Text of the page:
Presentation on theme: "Earth's Surface 3.3 Sedimentary rocks form from earlier rocks."— Presentation transcript:
Earth's Surface 3.3 Sedimentary rocks form from earlier rocks.
Some rocks form from rock particles Sediment ( something that settles )are materials that settle out of water or air Most sedimentary rock forms from loose material that gets pressed together or cemented into rock Loose pieces of rocks and minerals, plants and animal remains Sedimentary rocks develop from layers of sediments that build up on land or underwater.
Forming and Transporting Rock Particles Particles, from the size of boulders to sand to clay, are broken away from rocks by the action of water and/or wind. Rainwater washes away rock particles and carries them to streams and rivers, which eventually empty into lakes or oceans. Strong winds also pick up sand and rock dust These rock particles settle on the land or at the bottom of rivers, lakes, and oceans. The sediments form layers as larger particles settle first, followed by smaller ones.
Forming Loose Sediments into Rocks Sediments composed of rock particles may get pressed together to form rock. Layers get buried and overlying layers apply pressure to the sediments underneath. Pressure can form rocks out of small particles of sediment, such as silt and clay. Particles can be held cemented together by minerals that have crystallized between them.
Some rocks form from plants or shells Coal is made up of remains of plants. Unusual because it forms from plants instead of earlier rocks. Started forming millions of years ago in swamps. Plant remains fell upon the remains of earlier plants. Layers of other sediments buried the layers of plant remains. The weight of the sediments above pressed the plant material into coal.
Limestone Limestone is made up of carbonate minerals Shells and skeletons of ocean organisms are formed of these minerals Organisms die Their shells and skeletons settle on the ocean floor as layers of sediment Layers become buried, pressed together, and cemented to form limestone.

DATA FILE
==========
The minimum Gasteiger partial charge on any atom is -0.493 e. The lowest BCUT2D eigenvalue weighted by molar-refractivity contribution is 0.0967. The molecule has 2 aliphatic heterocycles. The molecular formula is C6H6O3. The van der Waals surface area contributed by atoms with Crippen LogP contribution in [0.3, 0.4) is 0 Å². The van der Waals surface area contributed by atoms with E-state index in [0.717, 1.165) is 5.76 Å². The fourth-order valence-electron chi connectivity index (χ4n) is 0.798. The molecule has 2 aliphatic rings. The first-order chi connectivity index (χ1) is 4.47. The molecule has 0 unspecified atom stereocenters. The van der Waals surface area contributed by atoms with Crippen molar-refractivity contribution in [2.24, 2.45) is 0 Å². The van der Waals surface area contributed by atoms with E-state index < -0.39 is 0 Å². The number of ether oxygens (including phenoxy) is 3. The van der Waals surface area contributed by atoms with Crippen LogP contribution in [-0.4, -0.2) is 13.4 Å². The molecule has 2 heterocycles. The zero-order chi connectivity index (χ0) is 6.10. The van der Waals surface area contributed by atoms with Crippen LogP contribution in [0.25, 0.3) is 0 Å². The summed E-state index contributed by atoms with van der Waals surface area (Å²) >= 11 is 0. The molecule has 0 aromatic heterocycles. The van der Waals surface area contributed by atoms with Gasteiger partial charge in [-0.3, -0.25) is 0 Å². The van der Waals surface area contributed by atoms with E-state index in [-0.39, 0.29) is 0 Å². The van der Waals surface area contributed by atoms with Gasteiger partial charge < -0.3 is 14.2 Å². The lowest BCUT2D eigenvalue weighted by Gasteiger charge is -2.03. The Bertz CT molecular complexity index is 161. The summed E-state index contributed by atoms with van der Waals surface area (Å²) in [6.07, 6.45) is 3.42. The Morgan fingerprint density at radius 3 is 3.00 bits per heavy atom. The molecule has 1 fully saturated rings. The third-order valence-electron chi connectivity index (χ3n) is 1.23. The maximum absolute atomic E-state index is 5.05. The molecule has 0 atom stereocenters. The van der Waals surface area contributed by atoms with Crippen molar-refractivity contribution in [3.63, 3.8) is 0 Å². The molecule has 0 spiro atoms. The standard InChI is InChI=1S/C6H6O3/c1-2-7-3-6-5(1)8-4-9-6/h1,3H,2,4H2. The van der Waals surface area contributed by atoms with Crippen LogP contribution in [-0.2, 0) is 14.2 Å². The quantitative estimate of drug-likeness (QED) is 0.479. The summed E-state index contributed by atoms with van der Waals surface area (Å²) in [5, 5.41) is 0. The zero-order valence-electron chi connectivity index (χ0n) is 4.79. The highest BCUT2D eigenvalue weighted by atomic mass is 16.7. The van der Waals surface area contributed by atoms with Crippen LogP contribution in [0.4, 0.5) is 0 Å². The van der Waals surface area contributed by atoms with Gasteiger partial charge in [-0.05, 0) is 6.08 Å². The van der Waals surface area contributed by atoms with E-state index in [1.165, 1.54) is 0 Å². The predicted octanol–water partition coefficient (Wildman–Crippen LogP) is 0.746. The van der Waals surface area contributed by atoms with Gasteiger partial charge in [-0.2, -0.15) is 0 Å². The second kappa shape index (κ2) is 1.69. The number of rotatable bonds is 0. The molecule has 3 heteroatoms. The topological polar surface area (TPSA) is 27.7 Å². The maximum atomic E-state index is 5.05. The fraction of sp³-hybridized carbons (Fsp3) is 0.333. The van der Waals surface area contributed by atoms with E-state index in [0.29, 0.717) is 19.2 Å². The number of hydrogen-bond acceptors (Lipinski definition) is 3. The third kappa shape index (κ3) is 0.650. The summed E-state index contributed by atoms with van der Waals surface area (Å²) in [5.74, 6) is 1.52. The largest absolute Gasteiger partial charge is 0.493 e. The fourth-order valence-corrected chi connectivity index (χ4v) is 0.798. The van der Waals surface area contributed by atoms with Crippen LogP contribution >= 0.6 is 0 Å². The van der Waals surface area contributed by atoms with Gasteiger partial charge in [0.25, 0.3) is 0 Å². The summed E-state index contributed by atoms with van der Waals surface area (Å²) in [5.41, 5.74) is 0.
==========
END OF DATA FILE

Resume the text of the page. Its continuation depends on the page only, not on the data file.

The famous white cliffs of Dover, England, consist of a type of limestone called chalk. Began to form millions of years ago when the land was under the ocean. The rock developed from shells of tiny organisms that float in the ocean.
Most limestone comes from shells and skeletons of ocean organisms. Organism's shells and skeletons are formed with the minerals from dissolved rock that that are present in ocean water Limestone forms from material that came from older rocks. Limestone is produced when coral organisms build their skeletons on top of each other. The rock does not go through a loose-sediment stage.
Some rocks form when dissolved minerals re-form from water Substances can dissolve in water and then re-form as the water evaporates. Some sedimentary rocks are made up of minerals that crystallized. Some are in solid form. Rainwater picks up pieces of minerals and rock particles and carries them into streams and rivers where they settle Some of the minerals dissolve in the water and are carried along with it. Water often flows through cracks in rock that is near Earth’s surface. Water dissolves limestone. As water flows and drips through the cave, some of it evaporates and the new limestone makes odd and beautiful shapes. Sometimes minerals crystallize along the edges of lakes and oceans where over time they form layers of sedimentary rock. Rock salt and gypsum form in this way
Sedimentary rocks show the action of wind and water Sedimentary rock is laid in layers, with the oldest layers of sedimentary rock on the bottom. A geologist studying layers of sedimentary rocks can tell something about what conditions were like in the past A layer with smaller particles on top shows that the water carrying the sediment moved quickly then slowed down as in a flood. Ocean or wind currents leave ripples in sand which later becomes sandstone. Mud cracks in clay indicate wet periods followed by dry periods.